MONTEBELLO, Quebec (CNN) -- President Bush acknowledged a mood of "frustration" hanging over Iraq's fractious, paralyzed government Tuesday.
President Bush discusses Iraq's government at a news conference Tuesday in Montebello, Quebec.
But he stressed that it was up to Iraqis to replace their leadership.
Stymied by boycotts, bickering and bombings, the government of Prime Minister Nuri al-Maliki has been unable to take the political steps Iraqi and U.S. officials say are necessary to bring an end to the 4-year-old war.
The leaders of the U.S. Senate Armed Services Committee warned Monday that Iraqi leaders may be facing their "last chance" to hold the government together. The panel's chairman, Sen. Carl Levin called on Iraq's parliament to vote al-Maliki's "non-functioning" government out of office when it returns in two weeks.
Speaking at a news conference in Canada where he was meeting with the leaders of Canada and Mexico, Bush said Iraqi leaders had made some progress. But he said the government has "got to do more." Watch Bush describe Iraq's progress »
"The Iraqi people made a great step toward reconciliation when they passed the most modern constitution in the Middle East, and now their government's got to perform.
"And I think there's a certain level of frustration with the leadership in general, inability to work -- come together to get, for example, an oil revenue law passed or provincial elections," Bush said.
He said the "fundamental question" facing Iraqis is, "Will the government respond to the demands of the people?"
"If the government doesn't demand -- or respond to the demands of the people, they will replace the government," he said. "That's up to the Iraqis to make that decision, not American politicians."
Levin said al-Maliki's government was "too beholden to religious and sectarian leaders" to reach a political settlement of the country's sectarian and insurgent violence.
But government spokesman Ali Dabbagh criticized Levin's remarks, saying the Michigan Democrat had no right to criticize the Iraqi leader.
"The Iraqis will decide whether he will stay in the Cabinet or walk out," Dabbagh told CNN. "We do respect the Iraqis' final decision."
He added, "Being senator of the United States does not entitle him to talk about an elected prime minister in this way."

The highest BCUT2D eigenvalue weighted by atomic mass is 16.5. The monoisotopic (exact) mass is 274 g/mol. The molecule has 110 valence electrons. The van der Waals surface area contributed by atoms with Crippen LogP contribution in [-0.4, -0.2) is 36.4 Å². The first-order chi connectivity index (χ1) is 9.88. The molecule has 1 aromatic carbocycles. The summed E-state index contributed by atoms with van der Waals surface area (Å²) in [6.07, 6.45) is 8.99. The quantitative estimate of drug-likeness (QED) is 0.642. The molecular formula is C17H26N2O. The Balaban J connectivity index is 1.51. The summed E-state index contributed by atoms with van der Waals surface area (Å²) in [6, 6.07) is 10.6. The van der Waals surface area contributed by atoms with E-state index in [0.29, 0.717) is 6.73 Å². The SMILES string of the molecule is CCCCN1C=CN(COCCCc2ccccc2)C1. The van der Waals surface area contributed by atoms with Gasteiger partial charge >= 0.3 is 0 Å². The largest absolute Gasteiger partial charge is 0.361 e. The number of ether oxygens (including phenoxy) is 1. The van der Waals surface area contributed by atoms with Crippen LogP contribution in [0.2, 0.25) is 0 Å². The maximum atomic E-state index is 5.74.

Earlier Tuesday, the U.S. ambassador to Iraq, Ryan Crocker, told reporters that progress toward reconciliation measures has been "extremely disappointing and frustrating to all concerned."
Crocker and Gen. David Petraeus, the top U.S. commander in Iraq, are to report to Congress next month on the political and military progress in Iraq.
But Crocker told reporters in Baghdad that it will take time for "meaningful reconciliation" to filter from the country's leadership to society at large.
"What has been happening in the last couple of years ... violence, population shift, displacement, tens of thousands of Iraqis killed. We are not just going to overcome that in a few weeks."
The government has been racked by walkouts during the current U.S.-led campaign to pacify Baghdad and its surrounding provinces -- a push aimed at buying time for al-Maliki and other Iraqi leaders to agree on plans to divide the country's oil wealth, hold provincial elections and allow former Baath Party members back into public life.
Cabinet ministers representing the movement of Shiite cleric Muqtada al-Sadr, and then members of Iraqi Accord Front, the Sunni bloc, left the government. Last week, two Shiite and two Kurdish parties signed an agreement forming an alliance, an effort spurred on by the embattled al-Maliki.
Those groups -- al-Maliki's Dawa party, the Shiite-led Supreme Islamic Council of Iraq, the Patriotic Union of Kurdistan, and the Kurdish Democratic Party -- are working to include a top Sunni party, the Iraqi Islamic Party, the major entity in the Accord Front. E-mail to a friend
CNN's Jomana Karadsheh contributed to this report.